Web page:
Meg Wolitzer’s The Female Persuasion is written with a parodic and often scathing eye turned toward contemporary feminism and what it means to be a “good” feminist. Throughout the novel, being an ally toward other women—loving them, helping them, teaching them—is held up as the main tenet of “good feminism.” As the story progresses, however, the triad of women at its heart—Greer Kadetsky, her mentor Faith Frank, and her college friend Zee Eisenstat—find themselves at odds with one another’s concepts of feminism and understanding of what makes one a good female friend or mentor. Greer, Faith, and Zee struggle to be good to one another but ultimately find themselves betraying and disappointing one another, as well as complicating one another’s ideas about what it takes to be a good feminist. Wolitzer argues that generations of stifling oppression and misogyny have made female relationships deeply fraught and difficult to honor in the way they deserve to be.
Greer Kadetsky is thrust into feminism when she and several of her friends and acquaintances at Ryland College find that they have all been sexually harassed by the same boy—Darren Tinzler. Greer and her friend Zee Eisenstat, enraged that the administration is letting Darren off with nothing more than a slap on the wrist, immerse themselves in outlining their own concept of feminism. Neither seems to know much about feminism or its history, but their excitement about embracing their power as women and railing against the patriarchy is both palpable and genuine. When the legendary feminist activist Faith Frank delivers a lecture at Ryland, Zee brings Greer along, excited by the prospect of seeing her longtime feminist hero in the flesh. It is Greer, however, who is first to raise her hand to ask a question in the lecture and who connects with Faith in a women’s restroom following her speech. Later, when Greer lands a job writing speeches for Faith Frank to deliver at biannual summits organized by Faith’s new women’s foundation, Loci, Greer believes she is changing the world. However, Greer slowly realizes that these conferences amount to little more than an echo chamber for the watered-down brand of feminism Faith has adopted after years of failing to institute change as a radical. Thus, Greer comes to see that “good” feminism is not something that can be bought, sold, neatly packaged, or performed, and that the duties of female friendship and mentorship take a lifetime to understand and uphold.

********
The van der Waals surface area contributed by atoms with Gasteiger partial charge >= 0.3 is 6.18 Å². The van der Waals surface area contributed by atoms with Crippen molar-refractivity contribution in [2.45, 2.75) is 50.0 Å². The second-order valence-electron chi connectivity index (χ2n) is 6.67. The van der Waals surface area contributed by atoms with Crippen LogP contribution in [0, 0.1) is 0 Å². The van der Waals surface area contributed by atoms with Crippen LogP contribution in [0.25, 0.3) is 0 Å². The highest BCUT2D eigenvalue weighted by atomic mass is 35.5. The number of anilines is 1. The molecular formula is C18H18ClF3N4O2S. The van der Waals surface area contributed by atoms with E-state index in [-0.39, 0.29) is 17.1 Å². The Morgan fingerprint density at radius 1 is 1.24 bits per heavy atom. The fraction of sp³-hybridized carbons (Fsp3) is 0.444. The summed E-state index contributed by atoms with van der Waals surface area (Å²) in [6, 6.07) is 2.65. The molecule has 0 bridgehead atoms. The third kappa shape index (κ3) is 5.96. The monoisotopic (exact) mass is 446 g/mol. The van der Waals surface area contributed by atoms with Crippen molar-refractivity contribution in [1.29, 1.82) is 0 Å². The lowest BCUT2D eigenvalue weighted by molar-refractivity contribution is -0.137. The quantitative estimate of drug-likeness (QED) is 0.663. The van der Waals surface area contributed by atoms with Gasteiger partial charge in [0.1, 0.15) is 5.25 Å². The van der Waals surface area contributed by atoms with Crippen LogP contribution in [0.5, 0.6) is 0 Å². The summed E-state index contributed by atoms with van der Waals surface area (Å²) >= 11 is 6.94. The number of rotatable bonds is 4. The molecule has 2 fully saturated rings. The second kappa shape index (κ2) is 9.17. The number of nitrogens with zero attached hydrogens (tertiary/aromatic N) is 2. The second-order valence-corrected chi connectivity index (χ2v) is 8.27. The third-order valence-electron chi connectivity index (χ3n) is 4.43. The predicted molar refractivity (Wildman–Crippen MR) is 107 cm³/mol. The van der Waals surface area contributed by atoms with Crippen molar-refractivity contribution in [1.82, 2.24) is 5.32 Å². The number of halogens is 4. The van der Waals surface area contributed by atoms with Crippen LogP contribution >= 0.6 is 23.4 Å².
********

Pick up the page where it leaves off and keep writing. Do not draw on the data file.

A major plot point in the novel is Greer’s betrayal of Zee in order to keep Faith all to herself. Though it was Zee who first brought Greer to Faith’s lecture and Zee who encouraged Greer to find Faith in the bathroom to make a connection with her, Greer is the one who ends up serendipitously reconnecting with Faith years later and earning a job at her feminist startup, Loci. When Zee finds out about Greer’s good fortune, she asks Greer to pass along a letter she has written to Faith, expressing her longtime admiration of Faith’s work and her desire to also join Loci. Knowing what the letter contains, Greer—intoxicated by the attention she is receiving from Faith and desperate to have it all to herself—tells Faith that she has a letter from Zee addressed to her, but does not want to pass it on. She asks Faith if this makes her a bad friend or a bad feminist, but Faith insists that the choice of whether to hand the letter over is up to Greer. Greer keeps Zee’s letter to herself and continues to chase success and validation from Faith while leaving Zee to figure out her own life and career. Years later, Greer has become disillusioned with Faith’s willingness to turn a blind eye to the ways in which corruption amongst Loci’s investors is beginning to affect the company. As a result, Greer quits her job, and Faith, feeling attacked and belittled by Greer’s idealism, tells Greer that her statement-making departure from the company means nothing, and that Greer is a bad friend and a bad feminist because of her decision to withhold Zee’s letter. “You make it sound like you care too much about women […] to stay here,” Faith says, “yet look at what you did all those years ago. To your best friend.” Rather than respond to Faith’s accusation, Greer simply flees the office, leaving Faith’s harsh criticism hanging in the air. Later, Greer visits Zee in Chicago and reveals everything to her. Although a rift opens between the two women for a time, it is eventually repaired through Greer’s repeated apologies and Zee’s realization that she has, despite or perhaps even because of Greer’s neglect, made a meaningful life for herself. Through her work in traumatology, Zee helps women directly, a goal which neither Greer nor Faith is able to accomplish.